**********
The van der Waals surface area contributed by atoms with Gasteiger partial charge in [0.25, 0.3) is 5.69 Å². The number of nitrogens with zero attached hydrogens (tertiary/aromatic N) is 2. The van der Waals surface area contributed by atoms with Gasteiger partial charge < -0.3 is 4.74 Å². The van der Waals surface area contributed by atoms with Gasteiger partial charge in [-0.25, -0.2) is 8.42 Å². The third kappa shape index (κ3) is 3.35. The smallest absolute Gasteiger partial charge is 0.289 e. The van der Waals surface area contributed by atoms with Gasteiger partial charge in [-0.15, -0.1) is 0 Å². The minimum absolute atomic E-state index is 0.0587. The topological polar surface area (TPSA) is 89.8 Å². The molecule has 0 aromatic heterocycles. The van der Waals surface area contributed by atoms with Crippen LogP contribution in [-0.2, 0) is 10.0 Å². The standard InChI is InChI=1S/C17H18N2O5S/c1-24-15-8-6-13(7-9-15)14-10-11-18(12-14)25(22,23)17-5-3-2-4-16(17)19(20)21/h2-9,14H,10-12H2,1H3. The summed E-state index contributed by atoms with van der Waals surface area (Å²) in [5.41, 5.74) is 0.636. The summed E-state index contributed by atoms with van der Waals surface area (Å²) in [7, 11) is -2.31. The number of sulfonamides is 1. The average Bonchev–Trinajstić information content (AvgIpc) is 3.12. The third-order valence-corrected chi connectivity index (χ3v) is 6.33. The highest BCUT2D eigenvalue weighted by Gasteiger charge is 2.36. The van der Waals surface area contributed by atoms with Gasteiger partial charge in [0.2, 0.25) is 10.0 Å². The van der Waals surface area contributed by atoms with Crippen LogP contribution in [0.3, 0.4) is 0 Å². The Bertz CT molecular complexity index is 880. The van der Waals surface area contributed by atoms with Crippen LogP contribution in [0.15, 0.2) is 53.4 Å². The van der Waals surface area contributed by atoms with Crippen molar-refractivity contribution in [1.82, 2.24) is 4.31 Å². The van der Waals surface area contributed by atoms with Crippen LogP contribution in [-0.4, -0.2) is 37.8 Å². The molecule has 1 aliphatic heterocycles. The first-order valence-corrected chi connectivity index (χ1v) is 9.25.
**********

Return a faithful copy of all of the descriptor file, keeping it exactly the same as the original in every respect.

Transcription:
The van der Waals surface area contributed by atoms with Gasteiger partial charge in [0.25, 0.3) is 5.69 Å². The number of nitrogens with zero attached hydrogens (tertiary/aromatic N) is 2. The van der Waals surface area contributed by atoms with Gasteiger partial charge < -0.3 is 4.74 Å². The van der Waals surface area contributed by atoms with Gasteiger partial charge in [-0.25, -0.2) is 8.42 Å². The third kappa shape index (κ3) is 3.35. The smallest absolute Gasteiger partial charge is 0.289 e. The van der Waals surface area contributed by atoms with Gasteiger partial charge in [-0.15, -0.1) is 0 Å². The minimum absolute atomic E-state index is 0.0587. The topological polar surface area (TPSA) is 89.8 Å². The molecule has 0 aromatic heterocycles. The van der Waals surface area contributed by atoms with Crippen LogP contribution in [-0.2, 0) is 10.0 Å². The standard InChI is InChI=1S/C17H18N2O5S/c1-24-15-8-6-13(7-9-15)14-10-11-18(12-14)25(22,23)17-5-3-2-4-16(17)19(20)21/h2-9,14H,10-12H2,1H3. The summed E-state index contributed by atoms with van der Waals surface area (Å²) in [5.41, 5.74) is 0.636. The summed E-state index contributed by atoms with van der Waals surface area (Å²) in [7, 11) is -2.31. The number of sulfonamides is 1. The average Bonchev–Trinajstić information content (AvgIpc) is 3.12. The third-order valence-corrected chi connectivity index (χ3v) is 6.33. The highest BCUT2D eigenvalue weighted by Gasteiger charge is 2.36. The van der Waals surface area contributed by atoms with Gasteiger partial charge in [0.2, 0.25) is 10.0 Å². The van der Waals surface area contributed by atoms with Crippen LogP contribution in [0.3, 0.4) is 0 Å². The Bertz CT molecular complexity index is 880. The van der Waals surface area contributed by atoms with Crippen LogP contribution in [0.15, 0.2) is 53.4 Å². The van der Waals surface area contributed by atoms with Crippen molar-refractivity contribution in [1.82, 2.24) is 4.31 Å². The van der Waals surface area contributed by atoms with Crippen LogP contribution in [-0.4, -0.2) is 37.8 Å². The molecule has 1 aliphatic heterocycles. The first-order valence-corrected chi connectivity index (χ1v) is 9.25.